One of the most successful ongoing Christmas campaigns to date, Coca Cola’s well-known ‘Holidays Are Coming’ jingle was first used in 1995 to soundtrack the introduction of their iconic Christmas trucks, which are still used today to hand out free Coke at Christmas. Designed by the same company behind Star Wars, the gloriously bedecked trucks trundle through the forest and create magical occurrences for the amazed people they pass, finishing with an image of Santa Claus dressed up in his red coat and hat, an image that Coca Cola invented. This ad has just over half a million views collectively on YouTube – although it may not be as popular as recent Coca Cola adverts, it’s one of the most well remembered for beginning the structure that the company still uses in its seasonal adverts to this day.
6. The Snowman – Irn-Bru (2006)
YouTube Views: 1,200,000
This advert may have raised a few eyebrows when it was first shown, but it has since become a regular part of Scottish culture and is still shown most years. A parody of the beloved Christmas short of the same name, Irn-Bru’s advert shows a boys snowman come to life and fly him around the world while he sips Irn-Bru, which the snowman tries multiple times to take. Eventually, the snowman lets go of the boy and takes the Irn-Bru for himself, leaving the boy to crash to the ground outside of the Irn-Bru factory with a Christmas message emblazoned across the front. Although there were a few complaints at the time, many embraced the humour of the advert and it now has around 1.2 million views on YouTube, which encouraged the sequel released in 2017.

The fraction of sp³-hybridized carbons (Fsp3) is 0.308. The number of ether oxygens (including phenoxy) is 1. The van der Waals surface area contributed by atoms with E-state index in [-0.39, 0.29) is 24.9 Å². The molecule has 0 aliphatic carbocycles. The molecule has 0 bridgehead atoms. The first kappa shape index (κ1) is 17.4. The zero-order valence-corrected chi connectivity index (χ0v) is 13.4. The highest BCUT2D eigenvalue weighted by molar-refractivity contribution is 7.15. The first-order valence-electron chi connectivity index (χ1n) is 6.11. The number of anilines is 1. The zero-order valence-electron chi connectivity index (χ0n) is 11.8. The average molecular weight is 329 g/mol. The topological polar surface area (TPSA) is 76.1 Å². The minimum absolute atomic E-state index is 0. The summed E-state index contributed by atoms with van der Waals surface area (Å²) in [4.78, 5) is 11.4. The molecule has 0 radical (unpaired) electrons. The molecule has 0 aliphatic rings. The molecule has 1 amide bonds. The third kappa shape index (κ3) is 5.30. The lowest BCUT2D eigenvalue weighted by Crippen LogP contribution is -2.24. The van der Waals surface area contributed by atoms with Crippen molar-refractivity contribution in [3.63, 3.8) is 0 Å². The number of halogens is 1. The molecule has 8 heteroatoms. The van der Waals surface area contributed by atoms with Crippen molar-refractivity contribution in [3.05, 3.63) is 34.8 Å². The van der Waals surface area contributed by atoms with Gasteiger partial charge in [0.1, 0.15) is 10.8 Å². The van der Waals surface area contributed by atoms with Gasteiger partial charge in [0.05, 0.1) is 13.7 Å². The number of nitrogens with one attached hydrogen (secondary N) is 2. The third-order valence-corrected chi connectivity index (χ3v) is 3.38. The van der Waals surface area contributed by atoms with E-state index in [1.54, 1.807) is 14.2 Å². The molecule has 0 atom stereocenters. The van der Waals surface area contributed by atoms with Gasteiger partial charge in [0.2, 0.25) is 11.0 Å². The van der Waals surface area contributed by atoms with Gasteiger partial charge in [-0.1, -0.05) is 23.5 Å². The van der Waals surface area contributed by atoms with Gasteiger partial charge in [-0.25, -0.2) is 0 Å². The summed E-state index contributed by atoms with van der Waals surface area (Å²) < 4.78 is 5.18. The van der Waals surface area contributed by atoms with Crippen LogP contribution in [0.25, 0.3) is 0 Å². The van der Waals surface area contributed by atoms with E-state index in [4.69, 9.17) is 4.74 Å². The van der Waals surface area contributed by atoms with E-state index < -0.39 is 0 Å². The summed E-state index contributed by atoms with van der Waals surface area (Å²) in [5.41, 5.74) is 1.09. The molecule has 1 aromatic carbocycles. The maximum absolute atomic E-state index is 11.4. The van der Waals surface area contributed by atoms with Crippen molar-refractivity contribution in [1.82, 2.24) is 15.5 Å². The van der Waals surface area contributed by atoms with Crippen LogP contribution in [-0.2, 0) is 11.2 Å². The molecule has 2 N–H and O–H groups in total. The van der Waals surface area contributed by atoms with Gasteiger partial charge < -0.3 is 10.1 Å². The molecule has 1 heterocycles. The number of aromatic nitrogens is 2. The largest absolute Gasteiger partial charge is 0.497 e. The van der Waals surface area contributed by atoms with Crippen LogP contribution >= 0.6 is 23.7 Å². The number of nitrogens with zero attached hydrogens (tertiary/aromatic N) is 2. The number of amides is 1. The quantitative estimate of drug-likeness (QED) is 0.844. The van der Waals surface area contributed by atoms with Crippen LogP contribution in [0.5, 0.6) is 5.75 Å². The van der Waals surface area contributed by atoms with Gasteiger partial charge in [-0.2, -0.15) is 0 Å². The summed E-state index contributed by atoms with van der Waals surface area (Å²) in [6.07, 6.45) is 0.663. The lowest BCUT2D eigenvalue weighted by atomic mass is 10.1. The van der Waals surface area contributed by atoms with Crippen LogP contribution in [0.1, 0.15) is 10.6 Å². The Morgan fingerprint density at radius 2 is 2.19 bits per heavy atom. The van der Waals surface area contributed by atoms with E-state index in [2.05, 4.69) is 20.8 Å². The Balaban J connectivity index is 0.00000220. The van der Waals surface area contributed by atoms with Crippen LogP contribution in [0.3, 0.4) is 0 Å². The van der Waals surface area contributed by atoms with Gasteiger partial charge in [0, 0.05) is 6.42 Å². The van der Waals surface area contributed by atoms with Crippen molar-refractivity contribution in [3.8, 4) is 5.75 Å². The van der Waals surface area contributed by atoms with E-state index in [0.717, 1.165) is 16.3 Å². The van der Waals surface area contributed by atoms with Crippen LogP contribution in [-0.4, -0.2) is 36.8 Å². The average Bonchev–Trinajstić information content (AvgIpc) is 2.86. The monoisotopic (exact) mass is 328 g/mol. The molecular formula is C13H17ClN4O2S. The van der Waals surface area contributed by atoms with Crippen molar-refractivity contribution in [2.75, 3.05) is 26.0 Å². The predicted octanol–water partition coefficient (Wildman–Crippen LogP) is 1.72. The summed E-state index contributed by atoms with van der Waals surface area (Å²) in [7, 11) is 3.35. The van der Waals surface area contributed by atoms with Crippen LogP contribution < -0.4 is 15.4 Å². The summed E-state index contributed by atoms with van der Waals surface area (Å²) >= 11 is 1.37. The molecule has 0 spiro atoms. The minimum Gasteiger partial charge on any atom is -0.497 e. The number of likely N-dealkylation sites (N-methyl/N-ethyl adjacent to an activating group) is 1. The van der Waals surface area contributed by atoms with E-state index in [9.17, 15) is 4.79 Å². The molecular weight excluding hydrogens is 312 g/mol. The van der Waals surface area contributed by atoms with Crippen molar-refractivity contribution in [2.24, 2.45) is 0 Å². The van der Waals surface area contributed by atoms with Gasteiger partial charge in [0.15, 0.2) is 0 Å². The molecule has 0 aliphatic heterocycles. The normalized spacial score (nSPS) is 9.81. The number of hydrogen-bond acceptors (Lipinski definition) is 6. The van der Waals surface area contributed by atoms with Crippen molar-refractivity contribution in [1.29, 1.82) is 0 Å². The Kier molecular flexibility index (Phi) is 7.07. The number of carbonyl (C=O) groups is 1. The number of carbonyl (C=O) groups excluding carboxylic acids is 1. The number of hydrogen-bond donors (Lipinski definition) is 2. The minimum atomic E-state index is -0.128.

5. Peel The Need – Aldi (2020)
YouTube Views: 7,600,000
In Kevin the Carrot, Aldi have one of the most popular mascots of any advertising campaign, and Kevin’s Christmas adventures are some of the most anticipated of the season. Their 2020 effort is their most popular Christmas advert so far, with almost 8 million views on YouTube, and it shows the carrot trying to get back to his family in time for Christmas. With some disasters and a bit of help from Santa, Kevin eventually makes it back to his family in a style that E.T would be jealous of. This chain of adverts has spawned many pieces of merchandise that has seen customers physically grappling one another to get their hands on a piece of Kevin in previous years.
4. Mrs Claus – Marks & Spencer’s (2016)
YouTube Views: 9,700,000
Featuring veteran actress Janet McTeer as the titular character, Marks and Spencer’s 2016 seasonal ad shows siblings Jake and Anna squabbling throughout the year, until Jake decides that he wants to give Anna something extra special for Christmas. He writes to Mrs Claus for help, who travels across the world in her helicopter to make sure that Anna gets the perfect present, leaving a fresh sprinkling of snow in her wake. Part of the company’s Christmas With Love campaign, the ad was designed with the input of 32 million customers, making it their most customer-based campaign to date.